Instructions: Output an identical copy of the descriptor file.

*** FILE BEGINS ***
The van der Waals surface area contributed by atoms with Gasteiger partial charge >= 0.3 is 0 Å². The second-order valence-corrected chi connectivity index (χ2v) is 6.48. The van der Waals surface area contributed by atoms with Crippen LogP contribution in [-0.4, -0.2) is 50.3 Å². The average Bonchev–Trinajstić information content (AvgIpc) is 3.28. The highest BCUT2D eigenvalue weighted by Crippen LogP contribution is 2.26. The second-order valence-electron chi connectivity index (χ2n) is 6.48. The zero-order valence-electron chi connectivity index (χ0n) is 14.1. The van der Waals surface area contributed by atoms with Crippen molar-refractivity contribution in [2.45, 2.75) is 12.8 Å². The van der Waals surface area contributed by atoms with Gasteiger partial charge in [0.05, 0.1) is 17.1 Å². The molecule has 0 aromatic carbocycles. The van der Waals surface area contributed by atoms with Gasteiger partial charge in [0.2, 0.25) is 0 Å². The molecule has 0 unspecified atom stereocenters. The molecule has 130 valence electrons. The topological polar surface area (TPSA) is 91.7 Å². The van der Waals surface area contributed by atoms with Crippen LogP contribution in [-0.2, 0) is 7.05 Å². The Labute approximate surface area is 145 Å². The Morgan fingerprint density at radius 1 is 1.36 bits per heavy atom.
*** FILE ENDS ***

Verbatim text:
The van der Waals surface area contributed by atoms with Gasteiger partial charge >= 0.3 is 0 Å². The second-order valence-corrected chi connectivity index (χ2v) is 6.48. The van der Waals surface area contributed by atoms with Crippen LogP contribution in [-0.4, -0.2) is 50.3 Å². The average Bonchev–Trinajstić information content (AvgIpc) is 3.28. The highest BCUT2D eigenvalue weighted by Crippen LogP contribution is 2.26. The second-order valence-electron chi connectivity index (χ2n) is 6.48. The zero-order valence-electron chi connectivity index (χ0n) is 14.1. The van der Waals surface area contributed by atoms with Crippen molar-refractivity contribution in [2.45, 2.75) is 12.8 Å². The van der Waals surface area contributed by atoms with Gasteiger partial charge in [0.05, 0.1) is 17.1 Å². The molecule has 0 aromatic carbocycles. The van der Waals surface area contributed by atoms with Gasteiger partial charge in [0.2, 0.25) is 0 Å². The molecule has 0 unspecified atom stereocenters. The molecule has 130 valence electrons. The topological polar surface area (TPSA) is 91.7 Å². The van der Waals surface area contributed by atoms with Crippen LogP contribution in [-0.2, 0) is 7.05 Å². The Labute approximate surface area is 145 Å². The Morgan fingerprint density at radius 1 is 1.36 bits per heavy atom.